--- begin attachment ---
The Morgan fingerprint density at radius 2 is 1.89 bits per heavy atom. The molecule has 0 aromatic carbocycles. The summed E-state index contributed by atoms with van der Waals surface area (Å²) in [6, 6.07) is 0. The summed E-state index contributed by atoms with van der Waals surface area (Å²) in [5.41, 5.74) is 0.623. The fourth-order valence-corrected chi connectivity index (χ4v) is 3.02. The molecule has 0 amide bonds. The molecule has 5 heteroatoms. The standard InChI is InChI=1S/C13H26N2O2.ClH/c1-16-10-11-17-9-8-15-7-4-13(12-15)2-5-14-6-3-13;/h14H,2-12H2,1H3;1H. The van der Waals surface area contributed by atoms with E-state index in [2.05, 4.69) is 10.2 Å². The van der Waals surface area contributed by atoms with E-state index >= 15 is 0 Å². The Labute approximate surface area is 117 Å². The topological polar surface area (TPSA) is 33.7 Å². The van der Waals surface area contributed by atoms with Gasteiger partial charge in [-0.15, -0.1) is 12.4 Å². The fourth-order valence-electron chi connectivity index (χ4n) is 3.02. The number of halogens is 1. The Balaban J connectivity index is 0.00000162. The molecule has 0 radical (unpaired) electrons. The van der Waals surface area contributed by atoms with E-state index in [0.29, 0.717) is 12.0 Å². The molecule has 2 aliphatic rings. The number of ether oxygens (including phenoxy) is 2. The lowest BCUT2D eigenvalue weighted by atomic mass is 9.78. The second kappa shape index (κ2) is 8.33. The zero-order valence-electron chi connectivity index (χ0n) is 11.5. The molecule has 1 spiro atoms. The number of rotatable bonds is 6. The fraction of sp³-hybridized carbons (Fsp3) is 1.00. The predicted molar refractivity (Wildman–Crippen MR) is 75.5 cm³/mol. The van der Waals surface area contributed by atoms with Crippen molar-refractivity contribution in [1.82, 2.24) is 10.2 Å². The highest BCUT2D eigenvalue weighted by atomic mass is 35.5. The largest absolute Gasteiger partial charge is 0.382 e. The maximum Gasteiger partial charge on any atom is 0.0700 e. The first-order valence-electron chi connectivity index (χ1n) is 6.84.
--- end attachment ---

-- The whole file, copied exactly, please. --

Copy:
The Morgan fingerprint density at radius 2 is 1.89 bits per heavy atom. The molecule has 0 aromatic carbocycles. The summed E-state index contributed by atoms with van der Waals surface area (Å²) in [6, 6.07) is 0. The summed E-state index contributed by atoms with van der Waals surface area (Å²) in [5.41, 5.74) is 0.623. The fourth-order valence-corrected chi connectivity index (χ4v) is 3.02. The molecule has 0 amide bonds. The molecule has 5 heteroatoms. The standard InChI is InChI=1S/C13H26N2O2.ClH/c1-16-10-11-17-9-8-15-7-4-13(12-15)2-5-14-6-3-13;/h14H,2-12H2,1H3;1H. The van der Waals surface area contributed by atoms with E-state index in [2.05, 4.69) is 10.2 Å². The van der Waals surface area contributed by atoms with E-state index >= 15 is 0 Å². The Labute approximate surface area is 117 Å². The topological polar surface area (TPSA) is 33.7 Å². The van der Waals surface area contributed by atoms with Gasteiger partial charge in [-0.15, -0.1) is 12.4 Å². The fourth-order valence-electron chi connectivity index (χ4n) is 3.02. The number of halogens is 1. The Balaban J connectivity index is 0.00000162. The molecule has 0 radical (unpaired) electrons. The van der Waals surface area contributed by atoms with E-state index in [0.29, 0.717) is 12.0 Å². The molecule has 2 aliphatic rings. The number of ether oxygens (including phenoxy) is 2. The lowest BCUT2D eigenvalue weighted by atomic mass is 9.78. The second kappa shape index (κ2) is 8.33. The zero-order valence-electron chi connectivity index (χ0n) is 11.5. The molecule has 1 spiro atoms. The number of rotatable bonds is 6. The fraction of sp³-hybridized carbons (Fsp3) is 1.00. The predicted molar refractivity (Wildman–Crippen MR) is 75.5 cm³/mol. The van der Waals surface area contributed by atoms with Crippen molar-refractivity contribution in [1.82, 2.24) is 10.2 Å². The highest BCUT2D eigenvalue weighted by atomic mass is 35.5. The largest absolute Gasteiger partial charge is 0.382 e. The maximum Gasteiger partial charge on any atom is 0.0700 e. The first-order valence-electron chi connectivity index (χ1n) is 6.84.